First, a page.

Twitter Plot Summary: A group of magicians known as the Four Horsemen pull off 3 heists whilst being chased by Mark Ruffalo and Melanie Laurent.
Director: Louis Leterrier
Key Cast: Jesse Eisenberg, Mark Ruffalo, Woody Harrelson, Isla Fisher, Dave Franco, Melanie Laurent, Morgan Freeman, Michael Caine, Michael Kelly.
Five Point Summary:
1. Good start, then various plot threads are unceremoniously dropped. Ho hum.
2. Look – angry Michael Caine!
3. These magic tricks are getting increasingly silly…
4. Hey, you’re not Gambit! Stop throwing cards!
5. Oh, that’s just a silly way to end it.
I’ve recently signed up for a Cineworld Unlimited card as I was starting to spend a huge amount on cinema trips and needed to find a way to reduce my outgoings without losing out on seeing new films. It’s now cheaper for me to visit the cinema near work (35-40 mins drive away), on a day off no less, than to visit the local cinema that’s 5 minutes away. Go figure. Anyway, to the point I was making – as part of the unlimited card is the opportunity to attend advance screenings of certain films and, in this instance, a secret screening. There were a few clues released beforehand about what film it might be, but I didn’t really care all that much, it was an opportunity to see a film a few weeks before general release. As it turns out it was Now You See Me, which thankfully had been on my “films to watch” list, and if I’d have been on the ball I could have uploaded a review on or before release date. As you can tell, I dropped the ball with that one. My bad.
Now You See Me sees a group of four magicians with different illusion-related skills join forces, at the behest of a mysterious benefactor, to pull off three heists and steal a shedload of money and become eligible to join an elite inner circle of magicians. Or you know, something along those lines. On their tails are FBI agent Dylan Rhodes (Ruffalo) and Interpol agent Alma Dray (Laurent), supported in a sense by Thaddeus Bradley (Freeman) who is clearly so knowledgeable about magic tricks that he could probably solve the case himself if he cared enough about it. Sadly his smugness gets in the way of him making any meaningful contribution.
The film’s had an extended run in the UK top 10 since release, and I think it’s only just dropped out. The reason behind this film lasting so long in the top 10 (probably) is because it’s not a sequel, it’s not a Western (sorry, Lone Ranger) and it’s something a little bit different to all the other mainstream films that have come out so far this year. That’s not to say it’s amazing though, not by a long stretch. Escapism yes, entertaining too, but a classic it is not.
The cast is rather spectacular – there are the big hitters in the form of Morgan Freeman and Michael Caine, but they’re more peripheral characters. The film’s carried by an entertaining performance from Mark Ruffalo and his interactions with Melanie Laurent. It’s a will-they-won’t they kind of thing that starts with initial dislike and grows to respect – the usual spiel. The Four Horsemen are represented by Jesse Eisenberg (channelling his Mark Zuckerberg performance from The Social Network), Woody Harrelson (a barrel of laughs), Isla Fisher (underutilised) and Dave Franco (passable). We’re told very briefly that Eisenberg and Fisher’s characters were once romantically engaged, but this is then totally ignored for the remainder of the film. There’s no point dropping that little bit of information into the story if you’re not going to use it later on. Scriptwriting 101, peeps!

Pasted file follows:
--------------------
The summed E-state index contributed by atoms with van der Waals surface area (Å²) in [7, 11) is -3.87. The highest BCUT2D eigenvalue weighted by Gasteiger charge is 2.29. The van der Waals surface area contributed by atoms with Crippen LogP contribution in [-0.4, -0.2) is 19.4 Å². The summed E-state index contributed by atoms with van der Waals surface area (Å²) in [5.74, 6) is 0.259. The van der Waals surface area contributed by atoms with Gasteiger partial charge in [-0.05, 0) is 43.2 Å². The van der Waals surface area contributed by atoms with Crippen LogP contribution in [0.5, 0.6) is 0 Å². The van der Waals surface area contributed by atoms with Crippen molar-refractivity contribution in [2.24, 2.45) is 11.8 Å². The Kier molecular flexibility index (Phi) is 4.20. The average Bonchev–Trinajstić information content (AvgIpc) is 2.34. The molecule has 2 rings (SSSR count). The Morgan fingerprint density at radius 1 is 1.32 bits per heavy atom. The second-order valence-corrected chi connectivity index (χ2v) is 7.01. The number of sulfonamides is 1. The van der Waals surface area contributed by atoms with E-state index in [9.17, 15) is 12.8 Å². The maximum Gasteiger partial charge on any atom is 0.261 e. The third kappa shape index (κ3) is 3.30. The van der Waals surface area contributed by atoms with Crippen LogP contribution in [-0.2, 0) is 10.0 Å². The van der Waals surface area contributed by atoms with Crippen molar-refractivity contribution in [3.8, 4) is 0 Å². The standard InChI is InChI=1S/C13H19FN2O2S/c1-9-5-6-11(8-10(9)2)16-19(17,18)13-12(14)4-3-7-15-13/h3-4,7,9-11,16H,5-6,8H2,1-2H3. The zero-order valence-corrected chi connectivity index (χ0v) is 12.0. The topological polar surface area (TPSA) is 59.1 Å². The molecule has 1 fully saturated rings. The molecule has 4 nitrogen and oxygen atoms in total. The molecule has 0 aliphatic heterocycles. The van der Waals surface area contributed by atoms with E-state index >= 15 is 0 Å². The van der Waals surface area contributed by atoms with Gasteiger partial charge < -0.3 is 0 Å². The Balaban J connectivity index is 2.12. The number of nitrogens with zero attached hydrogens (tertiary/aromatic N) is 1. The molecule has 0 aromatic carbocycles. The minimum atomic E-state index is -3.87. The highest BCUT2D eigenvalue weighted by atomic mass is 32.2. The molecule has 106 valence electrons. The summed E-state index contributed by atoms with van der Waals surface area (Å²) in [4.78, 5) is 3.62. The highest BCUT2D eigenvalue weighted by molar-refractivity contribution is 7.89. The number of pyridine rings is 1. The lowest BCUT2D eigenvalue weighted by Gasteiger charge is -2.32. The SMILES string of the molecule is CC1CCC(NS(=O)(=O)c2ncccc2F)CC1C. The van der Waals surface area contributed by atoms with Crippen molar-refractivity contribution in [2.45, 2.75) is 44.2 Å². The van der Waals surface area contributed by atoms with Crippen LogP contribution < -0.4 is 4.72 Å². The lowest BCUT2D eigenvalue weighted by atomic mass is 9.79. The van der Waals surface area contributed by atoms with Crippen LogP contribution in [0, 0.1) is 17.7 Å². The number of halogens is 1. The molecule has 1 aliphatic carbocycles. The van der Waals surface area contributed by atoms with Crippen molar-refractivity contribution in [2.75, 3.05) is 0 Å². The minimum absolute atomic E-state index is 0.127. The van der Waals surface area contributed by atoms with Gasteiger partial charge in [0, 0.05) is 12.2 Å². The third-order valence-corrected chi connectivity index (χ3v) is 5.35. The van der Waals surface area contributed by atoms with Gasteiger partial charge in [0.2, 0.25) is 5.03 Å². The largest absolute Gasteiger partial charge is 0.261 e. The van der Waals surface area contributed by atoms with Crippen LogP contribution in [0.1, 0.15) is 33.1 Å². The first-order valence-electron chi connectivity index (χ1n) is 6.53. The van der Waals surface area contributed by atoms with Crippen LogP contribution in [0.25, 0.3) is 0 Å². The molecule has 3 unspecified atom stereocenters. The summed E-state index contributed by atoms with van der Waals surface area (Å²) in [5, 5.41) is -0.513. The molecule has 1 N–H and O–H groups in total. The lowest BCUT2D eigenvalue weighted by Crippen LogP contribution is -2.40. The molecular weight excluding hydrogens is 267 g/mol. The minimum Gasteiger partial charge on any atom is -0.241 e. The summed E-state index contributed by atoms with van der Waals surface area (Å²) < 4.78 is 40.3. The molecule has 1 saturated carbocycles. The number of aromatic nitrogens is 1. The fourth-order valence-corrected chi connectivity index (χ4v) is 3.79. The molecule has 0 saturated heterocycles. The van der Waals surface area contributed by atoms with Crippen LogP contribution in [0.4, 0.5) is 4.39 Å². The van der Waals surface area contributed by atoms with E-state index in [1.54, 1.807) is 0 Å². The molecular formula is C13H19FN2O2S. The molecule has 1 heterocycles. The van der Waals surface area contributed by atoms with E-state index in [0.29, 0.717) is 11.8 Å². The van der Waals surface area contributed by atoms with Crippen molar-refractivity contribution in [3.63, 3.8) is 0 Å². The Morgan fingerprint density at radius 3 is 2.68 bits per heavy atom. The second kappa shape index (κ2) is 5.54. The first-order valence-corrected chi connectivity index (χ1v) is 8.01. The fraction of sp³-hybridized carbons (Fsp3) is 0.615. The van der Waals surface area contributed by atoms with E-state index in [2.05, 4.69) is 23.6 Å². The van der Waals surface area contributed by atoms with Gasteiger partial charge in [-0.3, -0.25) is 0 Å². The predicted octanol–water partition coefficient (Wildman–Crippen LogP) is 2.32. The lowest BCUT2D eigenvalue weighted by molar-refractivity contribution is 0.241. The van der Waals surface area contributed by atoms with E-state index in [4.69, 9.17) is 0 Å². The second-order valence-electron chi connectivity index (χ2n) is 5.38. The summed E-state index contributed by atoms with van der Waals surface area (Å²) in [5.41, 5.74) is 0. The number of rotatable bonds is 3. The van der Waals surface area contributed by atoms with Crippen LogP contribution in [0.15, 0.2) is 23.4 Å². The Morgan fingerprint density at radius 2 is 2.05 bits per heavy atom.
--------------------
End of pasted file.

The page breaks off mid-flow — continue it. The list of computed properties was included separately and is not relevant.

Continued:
Morgan Freeman is the idiot board for the audience – after most of the tricks in the film he comes along to debunk and explain it. I’m not overly sure we really needed him in there, it seems like his character is only there to explain things to the audience without explaining things to them directly. It’s a film about magic, we don’t need every little detail explaining. And while we’re discussing the legends, Michael Caine doesn’t have much to do at all, just spend a bit of time looking angry. Leterrier’s direction is solid on the whole, but he’s not particularly good with action scenes. It’s one of those catch-22 situations where they could have hired an action-oriented director and had 85% of the film fall flat on its face rather than the 15% that isn’t quite up to scratch.
It’s not really a spoiler to say that the ending ruins it. The story was on the silly side but it was at least moderately logical within its own world. That’s all ruined when the scriptwriters clearly decided that they wanted to make a film that crosses The Usual Suspects with The Prestige, and those are two far better films. Some good effects and occasional glints of clever storytelling can’t hide the fact that it’s actually a very run of the mill story and not quite the film you might have expected to see based on the trailer.
Favourite scene: The police interview room montage – Eisenberg being unpleasant, Harrelson cold-reading the police interviewing him = class.
Quote: “First rule of magic: always be the smartest person in the room.”
Silly Moment: The ending. It wasn’t doing too badly until that point. It doesn’t really make any sense.